Category Archives: Grammar

Here’s My Letter-Writing Guide for #EnglishTeacher Types and #Elearning #Grammar

examples of letter formats for kids

Image: My Own Design
Artwork: iClipart

I actually have an entire page on this blog, dedicated to letter-writing tips and pointers. So if you’re an English teacher, and you’re looking for letter-writing guidelines to share with your students, check out this page.

For next week’s post, I’ll suggest some of the fun assignments you can do with your students, in the letter-writing category.


Sample E-mail for Daily Oral Language Assignments


Summer is upon us! Since about 90% of my readers are teachers, I may decide to take a break from English Emporium (or just post once a month during the summer). That way nobody’s in-boxes are overloaded when they return to school in the fall.

But before I go, I have one more handout I want to share with you. This is the Katy Perry e-mail assignment that I talked about in last week’s post.

Here’s how you use it: make photocopies of this e-mail for each of your students, and ask them to correct it using proofreading symbols and editorial comments (arrows, explanations written in the margin, et cetera). Then correct it just as you would any other Daily Oral Language assignment.

Here’s my Katy Perry e-mail Daily Oral Language assignment page:

Sample DOL handouts for e-mail and letter writing practice

Image: iClipart

Please note that the subject heading says “Chicken Soup Tastes Yummy”, which has nothing to do with the content of the e-mail. It will, of course, need to be changed. Another problem that isn’t immediately apparent is the fact that indenting paragraphs is next to impossible in an e-mail, so students will have to fix that too.

Have a fantastic summer, everyone. I’ll be back in the fall if not sooner! 🙂

How to Teach Students to Write an E-mail

email etiquette for kids

Image: iClipart

I teach students how to write an e-mail by using sample e-mails for our Daily Oral Language (or Daily Language Learning) assignments. I pass out a page on which I have a sample e-mail with errors, then I have my students use proofreading symbols to fix the mistakes.

Next week I’ll post a sample e-mail (an imaginary one) that’s from a hotel manager to Katy Perry. Kids love that one! The correct e-mail is found right here, on my e-mail tips page, so if you choose to use the sample e-mail in your classroom, you’ll have the answers.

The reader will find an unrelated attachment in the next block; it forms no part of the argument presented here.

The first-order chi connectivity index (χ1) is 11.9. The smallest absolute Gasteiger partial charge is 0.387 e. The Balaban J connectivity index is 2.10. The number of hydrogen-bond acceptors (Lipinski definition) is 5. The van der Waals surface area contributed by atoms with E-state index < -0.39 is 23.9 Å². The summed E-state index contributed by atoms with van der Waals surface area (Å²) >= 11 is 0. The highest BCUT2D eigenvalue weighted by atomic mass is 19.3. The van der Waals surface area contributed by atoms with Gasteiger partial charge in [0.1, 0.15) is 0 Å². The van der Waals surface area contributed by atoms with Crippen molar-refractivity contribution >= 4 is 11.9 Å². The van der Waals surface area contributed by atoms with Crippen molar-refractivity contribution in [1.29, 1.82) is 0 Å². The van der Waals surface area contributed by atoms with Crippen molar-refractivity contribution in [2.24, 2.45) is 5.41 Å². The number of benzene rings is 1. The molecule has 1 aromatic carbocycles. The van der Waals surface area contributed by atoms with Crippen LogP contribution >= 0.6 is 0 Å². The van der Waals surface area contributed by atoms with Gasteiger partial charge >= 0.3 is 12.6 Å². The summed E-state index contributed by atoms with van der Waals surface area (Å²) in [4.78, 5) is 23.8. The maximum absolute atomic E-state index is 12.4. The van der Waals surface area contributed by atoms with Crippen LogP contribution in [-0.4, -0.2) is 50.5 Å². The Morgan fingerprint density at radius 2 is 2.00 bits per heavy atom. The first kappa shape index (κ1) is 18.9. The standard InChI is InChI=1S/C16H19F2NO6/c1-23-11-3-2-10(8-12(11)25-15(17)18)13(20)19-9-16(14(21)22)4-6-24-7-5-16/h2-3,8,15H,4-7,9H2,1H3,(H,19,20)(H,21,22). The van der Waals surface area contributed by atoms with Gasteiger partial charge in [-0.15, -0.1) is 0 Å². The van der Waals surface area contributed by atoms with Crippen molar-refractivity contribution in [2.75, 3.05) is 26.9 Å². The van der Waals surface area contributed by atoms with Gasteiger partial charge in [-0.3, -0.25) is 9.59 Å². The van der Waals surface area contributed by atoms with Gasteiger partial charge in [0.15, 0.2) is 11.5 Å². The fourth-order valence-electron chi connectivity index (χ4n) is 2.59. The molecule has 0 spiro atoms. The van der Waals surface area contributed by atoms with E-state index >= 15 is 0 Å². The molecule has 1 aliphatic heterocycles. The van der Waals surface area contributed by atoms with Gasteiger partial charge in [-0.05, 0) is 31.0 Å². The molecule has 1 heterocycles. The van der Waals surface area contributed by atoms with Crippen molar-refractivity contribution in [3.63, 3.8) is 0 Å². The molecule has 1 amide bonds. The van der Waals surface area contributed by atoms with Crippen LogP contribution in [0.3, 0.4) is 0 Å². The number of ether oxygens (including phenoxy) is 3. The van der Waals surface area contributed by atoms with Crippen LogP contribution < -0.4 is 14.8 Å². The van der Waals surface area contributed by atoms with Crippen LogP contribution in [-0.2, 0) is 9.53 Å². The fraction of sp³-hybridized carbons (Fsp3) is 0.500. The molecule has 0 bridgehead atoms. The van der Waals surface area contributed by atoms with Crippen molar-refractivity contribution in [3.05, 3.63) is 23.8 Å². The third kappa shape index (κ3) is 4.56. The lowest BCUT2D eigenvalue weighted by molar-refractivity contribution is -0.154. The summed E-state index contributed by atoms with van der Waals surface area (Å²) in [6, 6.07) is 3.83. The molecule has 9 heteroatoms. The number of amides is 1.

Anyway, these are the nine tips to writing successful e-mails, as I have them posted on this website:

  1. When creating a subject heading (the RE box), follow the rules of title capitalization for business e-mails, but capitalize using sentence guidelines for personal e-mails. Putting a subject heading in ALL CAP is a red flag; people will think your message is spam (junk mail) and delete it without reading it. Never put your subject heading in ALL CAPITAL LETTERS. It looks like you’re screaming!
  2. Make sure the topic listed in the subject heading matches the content of the e-mail.
  3. Never use TAB to indent the paragraphs of an e-mail. In some e-mail programs, this will move your cursor up to the heading options. So leave paragraphs flush against the margin, but skip one line between paragraphs.
  4. E-mail programs usually only allow single spacing. Double spacing is not an option.
  5. E-mails should avoid texting language. Take the time to type out the words.
  6. If you’re replying to an e-mail in which someone asked a question, remind them of the question before providing them with your answer. If you only supply them with an answer to their question, they may have forgotten the question by the time you reply.
  7. If you’re the first person to send an e-mail, it’s important to include a greeting and closing. Once the first e-mail has been sent, however, it’s okay to leave out the greeting and closing in your replies (although this is somewhat informal). It’s also okay to include a greeting and closing (especially if you wish to keep your correspondences more formal).
  8. The greeting of an e-mail is the part where you say, Dear so-and-so. Begin all formal e-mails with a greeting, and capitalize the first word of your greeting. The greeting of an e-mail should be followed by a comma.